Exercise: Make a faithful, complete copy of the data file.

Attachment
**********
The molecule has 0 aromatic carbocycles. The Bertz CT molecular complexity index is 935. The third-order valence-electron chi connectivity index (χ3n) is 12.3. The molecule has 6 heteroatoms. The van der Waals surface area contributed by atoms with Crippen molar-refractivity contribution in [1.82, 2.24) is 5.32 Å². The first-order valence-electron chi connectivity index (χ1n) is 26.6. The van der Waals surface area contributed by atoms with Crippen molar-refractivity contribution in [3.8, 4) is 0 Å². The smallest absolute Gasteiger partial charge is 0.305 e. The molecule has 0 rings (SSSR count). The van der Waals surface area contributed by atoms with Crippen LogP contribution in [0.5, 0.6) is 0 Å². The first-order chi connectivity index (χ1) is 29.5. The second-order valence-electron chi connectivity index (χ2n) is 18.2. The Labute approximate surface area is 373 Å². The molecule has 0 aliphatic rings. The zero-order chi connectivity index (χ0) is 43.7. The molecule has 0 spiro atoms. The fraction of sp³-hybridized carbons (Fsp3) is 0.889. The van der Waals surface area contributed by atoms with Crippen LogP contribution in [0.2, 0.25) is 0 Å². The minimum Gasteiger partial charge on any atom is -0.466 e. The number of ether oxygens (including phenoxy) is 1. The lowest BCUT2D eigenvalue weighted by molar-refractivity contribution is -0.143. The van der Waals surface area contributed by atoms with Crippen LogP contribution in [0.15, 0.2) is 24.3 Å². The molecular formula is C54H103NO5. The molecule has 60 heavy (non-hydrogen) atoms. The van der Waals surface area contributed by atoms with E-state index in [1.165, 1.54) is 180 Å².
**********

The molecule has 0 aromatic carbocycles. The Bertz CT molecular complexity index is 935. The third-order valence-electron chi connectivity index (χ3n) is 12.3. The molecule has 6 heteroatoms. The van der Waals surface area contributed by atoms with Crippen molar-refractivity contribution in [1.82, 2.24) is 5.32 Å². The first-order valence-electron chi connectivity index (χ1n) is 26.6. The van der Waals surface area contributed by atoms with Crippen molar-refractivity contribution in [3.8, 4) is 0 Å². The smallest absolute Gasteiger partial charge is 0.305 e. The molecule has 0 rings (SSSR count). The van der Waals surface area contributed by atoms with Crippen LogP contribution in [0.5, 0.6) is 0 Å². The first-order chi connectivity index (χ1) is 29.5. The second-order valence-electron chi connectivity index (χ2n) is 18.2. The Labute approximate surface area is 373 Å². The molecule has 0 aliphatic rings. The zero-order chi connectivity index (χ0) is 43.7. The molecule has 0 spiro atoms. The fraction of sp³-hybridized carbons (Fsp3) is 0.889. The van der Waals surface area contributed by atoms with Crippen LogP contribution in [0.2, 0.25) is 0 Å². The minimum Gasteiger partial charge on any atom is -0.466 e. The number of ether oxygens (including phenoxy) is 1. The lowest BCUT2D eigenvalue weighted by molar-refractivity contribution is -0.143. The van der Waals surface area contributed by atoms with Crippen LogP contribution in [0.15, 0.2) is 24.3 Å². The molecular formula is C54H103NO5. The molecule has 60 heavy (non-hydrogen) atoms. The van der Waals surface area contributed by atoms with E-state index in [1.165, 1.54) is 180 Å².